Brussels, 16.11.2018 - The 23rd meeting of the Joint Committee between Switzerland and the European Union (EU) / Euratom in the areas of research and innovation took place in Brussels today. It provided an opportunity to discuss the implementation of the existing agreement between Switzerland and the EU on the current EU Framework Programme for Research and Innovation ’Horizon 2020’, the Euratom Programme and the international fusion reactor ITER. It also allowed for an exchange of information on ’Horizon Europe’, the next research and innovation framework programme starting in 2021.
This year’s meeting of the Joint Committee made up of representatives from the European Commission and from Switzerland included a discussion on the latest figures and developments regarding Swiss participation in Horizon 2020, running from 2014 until 2020, the Euratom programme and ITER. Switzerland reported that participation in Horizon 2020 has been slowly recovering since 2016, but has decreased overall compared to the previous programme generation (FP7; 2007 to 2013). Moreover, the meeting highlighted Switzerland’s active involvement in the development of the European Research Area (ERA). Switzerland played the lead role in the extensive review of the ERA-related groups that took place this year.
The Joint Committee also discussed the EU’s next research and innovation framework programme, ’Horizon Europe’ (2021 to 2027), and the initiatives linked to it. The European Commission’s legislative proposal for ’Horizon Europe’ is currently being debated at EU level.
The meeting of the Joint Committee was co-chaired by Philipp Langer, Deputy Director-General and Head of EU Framework Programmes & ERA at the State Secretariat for Education, Research and Innovation (SERI), and Signe Ratso, Deputy Director-General of the Directorate-General for Research and Innovation at the European Commission. On the Swiss side, the meeting was attended by representatives from SERI, as well as from the Directorate for European Affairs, the Federal Finance Administration and the Swiss Mission in Brussels.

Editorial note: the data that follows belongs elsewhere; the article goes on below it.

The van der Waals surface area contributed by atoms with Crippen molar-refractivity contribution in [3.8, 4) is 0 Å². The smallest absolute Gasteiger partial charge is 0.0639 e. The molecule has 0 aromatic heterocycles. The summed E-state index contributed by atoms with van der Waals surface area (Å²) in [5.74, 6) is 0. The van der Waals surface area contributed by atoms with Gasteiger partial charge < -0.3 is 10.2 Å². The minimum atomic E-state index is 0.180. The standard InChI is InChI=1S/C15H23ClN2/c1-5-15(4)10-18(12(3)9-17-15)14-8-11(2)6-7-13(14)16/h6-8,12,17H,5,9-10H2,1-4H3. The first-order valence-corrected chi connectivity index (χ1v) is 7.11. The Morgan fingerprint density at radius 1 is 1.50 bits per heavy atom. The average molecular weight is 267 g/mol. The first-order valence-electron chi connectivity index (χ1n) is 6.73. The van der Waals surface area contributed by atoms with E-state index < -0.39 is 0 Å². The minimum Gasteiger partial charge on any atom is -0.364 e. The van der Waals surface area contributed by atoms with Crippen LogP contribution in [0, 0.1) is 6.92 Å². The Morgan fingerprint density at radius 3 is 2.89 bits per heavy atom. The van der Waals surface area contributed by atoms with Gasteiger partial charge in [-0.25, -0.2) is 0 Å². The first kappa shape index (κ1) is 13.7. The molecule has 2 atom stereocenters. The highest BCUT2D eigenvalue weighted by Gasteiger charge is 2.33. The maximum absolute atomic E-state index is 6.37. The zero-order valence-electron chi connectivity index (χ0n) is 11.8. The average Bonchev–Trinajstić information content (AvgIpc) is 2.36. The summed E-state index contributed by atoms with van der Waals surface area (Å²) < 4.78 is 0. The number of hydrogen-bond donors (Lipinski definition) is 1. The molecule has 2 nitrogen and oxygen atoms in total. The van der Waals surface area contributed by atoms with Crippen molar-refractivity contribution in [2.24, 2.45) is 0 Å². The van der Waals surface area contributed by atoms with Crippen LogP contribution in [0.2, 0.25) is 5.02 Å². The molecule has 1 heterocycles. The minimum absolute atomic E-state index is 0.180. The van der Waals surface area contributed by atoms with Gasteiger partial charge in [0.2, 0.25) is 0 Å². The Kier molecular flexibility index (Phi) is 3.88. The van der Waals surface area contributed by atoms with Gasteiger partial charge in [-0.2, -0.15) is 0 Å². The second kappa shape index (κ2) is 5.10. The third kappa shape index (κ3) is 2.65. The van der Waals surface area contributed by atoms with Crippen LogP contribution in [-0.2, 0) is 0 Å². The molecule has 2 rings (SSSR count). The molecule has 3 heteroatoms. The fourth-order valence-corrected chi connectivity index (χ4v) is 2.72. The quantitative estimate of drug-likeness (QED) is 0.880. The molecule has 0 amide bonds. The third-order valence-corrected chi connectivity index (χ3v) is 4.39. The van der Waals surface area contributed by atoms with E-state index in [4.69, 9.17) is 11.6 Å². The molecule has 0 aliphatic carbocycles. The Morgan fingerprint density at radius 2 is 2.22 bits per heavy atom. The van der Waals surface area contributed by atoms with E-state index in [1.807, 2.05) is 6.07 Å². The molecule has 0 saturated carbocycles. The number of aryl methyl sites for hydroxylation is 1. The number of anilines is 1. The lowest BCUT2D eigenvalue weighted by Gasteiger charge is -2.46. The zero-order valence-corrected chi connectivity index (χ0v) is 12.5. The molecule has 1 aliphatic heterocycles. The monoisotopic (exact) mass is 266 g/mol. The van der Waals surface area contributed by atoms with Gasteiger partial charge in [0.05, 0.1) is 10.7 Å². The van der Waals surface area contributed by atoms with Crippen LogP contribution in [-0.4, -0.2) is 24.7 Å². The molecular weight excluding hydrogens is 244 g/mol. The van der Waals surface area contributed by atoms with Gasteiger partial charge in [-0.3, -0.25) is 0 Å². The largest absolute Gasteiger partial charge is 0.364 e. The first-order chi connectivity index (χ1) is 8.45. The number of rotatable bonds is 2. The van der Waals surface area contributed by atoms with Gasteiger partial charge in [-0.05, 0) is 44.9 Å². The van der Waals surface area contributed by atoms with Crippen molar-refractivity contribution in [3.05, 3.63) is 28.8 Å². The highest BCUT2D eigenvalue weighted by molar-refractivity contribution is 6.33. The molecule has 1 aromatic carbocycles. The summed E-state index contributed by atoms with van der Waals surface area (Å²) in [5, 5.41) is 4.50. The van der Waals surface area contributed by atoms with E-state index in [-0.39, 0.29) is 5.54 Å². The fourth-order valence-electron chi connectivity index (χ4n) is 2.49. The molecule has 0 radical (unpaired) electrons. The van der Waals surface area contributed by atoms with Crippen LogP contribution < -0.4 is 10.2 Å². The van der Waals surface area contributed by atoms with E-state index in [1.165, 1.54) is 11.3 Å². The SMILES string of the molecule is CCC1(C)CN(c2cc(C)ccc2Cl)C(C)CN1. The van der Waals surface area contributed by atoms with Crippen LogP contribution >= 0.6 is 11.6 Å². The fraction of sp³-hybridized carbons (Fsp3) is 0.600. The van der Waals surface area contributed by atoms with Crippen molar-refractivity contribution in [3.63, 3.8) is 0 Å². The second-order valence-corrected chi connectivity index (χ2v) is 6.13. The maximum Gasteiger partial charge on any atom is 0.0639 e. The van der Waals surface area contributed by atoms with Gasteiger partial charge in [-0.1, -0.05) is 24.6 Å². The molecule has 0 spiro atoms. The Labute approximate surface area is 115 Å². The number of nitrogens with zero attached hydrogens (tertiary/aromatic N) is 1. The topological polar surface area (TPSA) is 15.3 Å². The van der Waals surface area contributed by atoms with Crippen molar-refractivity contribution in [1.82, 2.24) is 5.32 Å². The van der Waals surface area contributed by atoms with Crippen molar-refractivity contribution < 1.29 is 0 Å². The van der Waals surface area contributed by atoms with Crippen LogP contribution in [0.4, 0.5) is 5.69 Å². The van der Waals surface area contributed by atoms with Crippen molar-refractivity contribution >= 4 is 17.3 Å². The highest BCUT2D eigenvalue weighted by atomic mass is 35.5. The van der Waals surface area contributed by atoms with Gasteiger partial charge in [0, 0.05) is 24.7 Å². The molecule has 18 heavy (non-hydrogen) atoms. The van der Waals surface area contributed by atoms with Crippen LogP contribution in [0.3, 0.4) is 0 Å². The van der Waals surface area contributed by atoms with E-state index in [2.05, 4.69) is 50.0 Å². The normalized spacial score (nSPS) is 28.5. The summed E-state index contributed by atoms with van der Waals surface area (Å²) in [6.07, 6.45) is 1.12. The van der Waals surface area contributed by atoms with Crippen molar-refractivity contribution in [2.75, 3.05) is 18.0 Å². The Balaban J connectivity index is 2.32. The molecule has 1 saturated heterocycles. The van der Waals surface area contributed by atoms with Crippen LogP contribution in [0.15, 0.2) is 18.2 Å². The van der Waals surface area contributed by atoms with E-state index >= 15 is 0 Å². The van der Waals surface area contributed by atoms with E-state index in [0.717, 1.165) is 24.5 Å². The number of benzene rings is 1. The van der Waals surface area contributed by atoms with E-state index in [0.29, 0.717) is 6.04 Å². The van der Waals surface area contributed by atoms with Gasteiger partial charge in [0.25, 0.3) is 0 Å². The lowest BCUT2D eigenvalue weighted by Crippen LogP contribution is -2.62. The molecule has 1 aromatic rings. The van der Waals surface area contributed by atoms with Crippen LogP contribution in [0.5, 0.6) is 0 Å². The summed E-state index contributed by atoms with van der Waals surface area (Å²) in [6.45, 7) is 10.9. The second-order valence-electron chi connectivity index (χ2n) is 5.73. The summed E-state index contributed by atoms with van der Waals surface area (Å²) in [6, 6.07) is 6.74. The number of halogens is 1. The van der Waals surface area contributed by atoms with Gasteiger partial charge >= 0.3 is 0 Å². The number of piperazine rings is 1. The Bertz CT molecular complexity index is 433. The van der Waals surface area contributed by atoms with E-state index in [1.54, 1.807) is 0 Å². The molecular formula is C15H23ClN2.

The Framework Programmes (FPs) are the EU’s main instrument for the financial support of research and innovation as well as for the implementation of pan-European strategies, such as the European Research Area. Switzerland has been fully or partially associated to the FPs since 2004 through the research agreement in the framework of the first series of bilateral agreements, and two consecutive agreements. The association allows researchers from Swiss universities, companies and other entities to participate in the calls for proposals on an equal footing with their colleagues from EU Member States. The FPs have become the second most important source of public funding for researchers in Switzerland after the Swiss National Science Foundation, and the most important one for Swiss companies.